Because of Boston University School of Public Health research, a major insurer has changed its benefits to make it easier for patients to access physical therapy and chiropractic care for low back pain.
Research published in the journal Physical Therapy is the newest of three studies by the team, finding that unrestricted direct access to physical therapy leads to less health care utilization and lower costs. The other two studies found that insurance policies affect the likelihood that someone with low back pain will go straight to a physical therapist or chiropractor for treatment rather than a primary care physician, and that going straight to a physical therapist or chiropractor reduces opioid prescriptions.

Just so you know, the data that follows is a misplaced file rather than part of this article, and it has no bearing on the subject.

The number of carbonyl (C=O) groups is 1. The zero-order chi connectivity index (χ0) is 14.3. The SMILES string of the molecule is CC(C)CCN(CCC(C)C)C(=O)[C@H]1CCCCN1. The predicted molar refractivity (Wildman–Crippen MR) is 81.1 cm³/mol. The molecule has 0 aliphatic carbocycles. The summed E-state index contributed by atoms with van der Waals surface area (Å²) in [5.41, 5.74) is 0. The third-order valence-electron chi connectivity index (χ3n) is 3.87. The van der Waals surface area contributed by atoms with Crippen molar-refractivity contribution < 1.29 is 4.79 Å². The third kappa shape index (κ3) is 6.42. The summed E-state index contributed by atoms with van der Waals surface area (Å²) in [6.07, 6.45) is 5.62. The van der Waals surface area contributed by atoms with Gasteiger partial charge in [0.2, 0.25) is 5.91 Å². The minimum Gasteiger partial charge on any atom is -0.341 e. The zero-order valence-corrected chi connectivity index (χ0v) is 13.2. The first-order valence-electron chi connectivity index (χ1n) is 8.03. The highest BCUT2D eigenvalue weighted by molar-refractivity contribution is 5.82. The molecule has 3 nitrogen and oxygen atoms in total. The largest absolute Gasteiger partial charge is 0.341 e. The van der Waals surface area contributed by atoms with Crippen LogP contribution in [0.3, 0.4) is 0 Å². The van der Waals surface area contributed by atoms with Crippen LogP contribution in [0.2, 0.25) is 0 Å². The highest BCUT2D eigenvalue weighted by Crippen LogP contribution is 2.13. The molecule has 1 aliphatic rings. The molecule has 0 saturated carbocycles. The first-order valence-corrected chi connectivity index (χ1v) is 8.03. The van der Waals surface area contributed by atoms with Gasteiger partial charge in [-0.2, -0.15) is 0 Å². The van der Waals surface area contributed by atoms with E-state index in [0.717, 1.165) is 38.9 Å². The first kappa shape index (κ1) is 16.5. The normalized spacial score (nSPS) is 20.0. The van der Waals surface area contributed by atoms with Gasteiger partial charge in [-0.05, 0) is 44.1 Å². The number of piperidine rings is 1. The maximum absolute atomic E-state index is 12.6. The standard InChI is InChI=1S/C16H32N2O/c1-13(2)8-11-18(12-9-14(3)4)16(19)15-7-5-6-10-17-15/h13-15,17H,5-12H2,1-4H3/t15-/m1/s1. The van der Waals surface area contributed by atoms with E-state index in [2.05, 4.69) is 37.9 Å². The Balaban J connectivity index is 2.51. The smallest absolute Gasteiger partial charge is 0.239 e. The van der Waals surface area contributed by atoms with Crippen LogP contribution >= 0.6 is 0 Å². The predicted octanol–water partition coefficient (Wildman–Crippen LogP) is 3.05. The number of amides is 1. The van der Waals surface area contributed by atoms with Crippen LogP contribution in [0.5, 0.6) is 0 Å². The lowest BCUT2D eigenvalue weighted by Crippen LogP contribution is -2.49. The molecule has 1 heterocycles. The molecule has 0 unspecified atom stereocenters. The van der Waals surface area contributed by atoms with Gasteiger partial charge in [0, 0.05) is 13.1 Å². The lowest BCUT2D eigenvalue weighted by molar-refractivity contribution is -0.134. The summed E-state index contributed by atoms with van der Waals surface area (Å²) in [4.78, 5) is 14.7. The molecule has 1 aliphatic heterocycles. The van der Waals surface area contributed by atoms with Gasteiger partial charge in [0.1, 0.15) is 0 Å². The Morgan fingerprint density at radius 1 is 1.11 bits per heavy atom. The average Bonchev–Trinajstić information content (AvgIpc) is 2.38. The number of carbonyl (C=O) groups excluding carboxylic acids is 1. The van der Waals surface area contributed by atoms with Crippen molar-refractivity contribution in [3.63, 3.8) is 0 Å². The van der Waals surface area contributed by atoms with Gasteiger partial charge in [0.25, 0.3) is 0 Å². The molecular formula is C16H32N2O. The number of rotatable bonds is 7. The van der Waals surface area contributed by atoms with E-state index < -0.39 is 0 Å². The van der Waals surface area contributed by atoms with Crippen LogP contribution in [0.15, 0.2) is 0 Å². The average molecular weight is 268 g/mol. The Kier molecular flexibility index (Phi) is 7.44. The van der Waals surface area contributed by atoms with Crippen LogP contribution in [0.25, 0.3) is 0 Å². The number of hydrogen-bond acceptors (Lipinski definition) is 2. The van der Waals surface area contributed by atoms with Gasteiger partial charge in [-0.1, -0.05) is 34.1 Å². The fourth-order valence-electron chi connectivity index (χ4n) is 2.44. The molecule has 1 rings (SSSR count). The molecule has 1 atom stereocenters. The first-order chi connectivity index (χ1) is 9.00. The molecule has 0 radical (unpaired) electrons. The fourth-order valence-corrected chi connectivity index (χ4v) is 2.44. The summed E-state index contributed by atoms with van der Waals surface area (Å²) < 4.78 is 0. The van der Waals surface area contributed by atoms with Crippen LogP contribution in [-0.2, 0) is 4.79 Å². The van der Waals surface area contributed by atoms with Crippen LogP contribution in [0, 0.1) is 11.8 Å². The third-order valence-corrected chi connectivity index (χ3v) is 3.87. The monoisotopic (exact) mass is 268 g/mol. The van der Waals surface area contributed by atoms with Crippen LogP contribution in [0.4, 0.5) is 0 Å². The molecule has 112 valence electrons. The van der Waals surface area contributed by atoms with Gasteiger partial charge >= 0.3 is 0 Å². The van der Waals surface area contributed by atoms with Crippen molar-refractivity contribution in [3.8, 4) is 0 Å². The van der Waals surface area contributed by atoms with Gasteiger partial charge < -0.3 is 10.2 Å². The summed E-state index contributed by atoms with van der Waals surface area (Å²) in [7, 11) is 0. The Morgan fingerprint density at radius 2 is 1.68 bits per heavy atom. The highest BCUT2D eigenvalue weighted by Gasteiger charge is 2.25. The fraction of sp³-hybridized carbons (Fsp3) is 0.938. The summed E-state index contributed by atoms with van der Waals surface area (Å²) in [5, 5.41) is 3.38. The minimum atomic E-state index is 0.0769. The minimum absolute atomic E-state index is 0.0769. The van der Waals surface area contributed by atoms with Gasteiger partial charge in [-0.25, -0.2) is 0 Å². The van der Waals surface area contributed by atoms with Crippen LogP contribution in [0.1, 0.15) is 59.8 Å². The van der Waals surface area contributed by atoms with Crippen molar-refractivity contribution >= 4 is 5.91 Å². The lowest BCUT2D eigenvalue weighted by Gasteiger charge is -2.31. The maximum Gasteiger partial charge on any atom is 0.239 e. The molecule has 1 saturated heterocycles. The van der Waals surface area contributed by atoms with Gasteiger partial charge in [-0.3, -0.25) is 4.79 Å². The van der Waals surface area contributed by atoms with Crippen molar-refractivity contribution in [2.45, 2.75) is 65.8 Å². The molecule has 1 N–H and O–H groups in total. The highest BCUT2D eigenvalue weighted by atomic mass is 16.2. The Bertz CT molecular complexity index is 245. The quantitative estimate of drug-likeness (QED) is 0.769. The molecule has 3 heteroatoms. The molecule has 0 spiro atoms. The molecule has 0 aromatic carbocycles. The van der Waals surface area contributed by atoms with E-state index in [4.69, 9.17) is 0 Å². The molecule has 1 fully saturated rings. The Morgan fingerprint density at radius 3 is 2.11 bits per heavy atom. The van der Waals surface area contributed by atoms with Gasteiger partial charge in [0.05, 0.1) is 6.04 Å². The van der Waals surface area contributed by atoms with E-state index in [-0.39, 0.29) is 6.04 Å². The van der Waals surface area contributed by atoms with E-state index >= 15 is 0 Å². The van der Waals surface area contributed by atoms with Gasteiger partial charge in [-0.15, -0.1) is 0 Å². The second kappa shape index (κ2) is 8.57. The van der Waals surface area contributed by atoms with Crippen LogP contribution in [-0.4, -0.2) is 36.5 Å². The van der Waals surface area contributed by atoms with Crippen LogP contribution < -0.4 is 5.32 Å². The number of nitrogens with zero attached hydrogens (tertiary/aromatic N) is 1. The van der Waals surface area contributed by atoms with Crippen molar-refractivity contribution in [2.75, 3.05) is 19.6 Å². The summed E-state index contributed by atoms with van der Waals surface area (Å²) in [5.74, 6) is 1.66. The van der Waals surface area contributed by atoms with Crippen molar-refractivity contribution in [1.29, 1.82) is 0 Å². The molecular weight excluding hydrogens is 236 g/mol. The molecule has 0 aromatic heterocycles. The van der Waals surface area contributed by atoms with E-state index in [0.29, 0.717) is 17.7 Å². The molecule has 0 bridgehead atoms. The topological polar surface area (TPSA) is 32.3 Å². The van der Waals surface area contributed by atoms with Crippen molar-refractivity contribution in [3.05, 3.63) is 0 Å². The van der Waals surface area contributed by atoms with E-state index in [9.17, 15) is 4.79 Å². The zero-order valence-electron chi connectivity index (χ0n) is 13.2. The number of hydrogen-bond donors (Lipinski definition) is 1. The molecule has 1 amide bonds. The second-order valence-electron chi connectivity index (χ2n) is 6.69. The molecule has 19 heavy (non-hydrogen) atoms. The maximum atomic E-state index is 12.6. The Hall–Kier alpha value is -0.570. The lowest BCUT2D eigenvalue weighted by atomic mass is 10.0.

The research has led UnitedHealthcare to introduce a new benefit where patients do not have to pay for their first three visits for physical therapy or chiropractic care to treat low back pain.
“This is a wonderful outcome of our work, which will likely shape the way consumers of care make their own choices regarding which provider to see,” says Dr. Lewis Kazis, professor of health law, policy & management, who served as senior author of the most recent study, and senior and lead author, respectively, of the other two studies.
Dr. Kazis and colleagues conducted the research with OptumLabs, which provided claims data on a study cohort of nearly 60,000 patients who had new-onset low back pain between 2008 and 2013 (OptumLabs is part of UnitedHealth Group.).Friday Letter Submission, Publish on November 22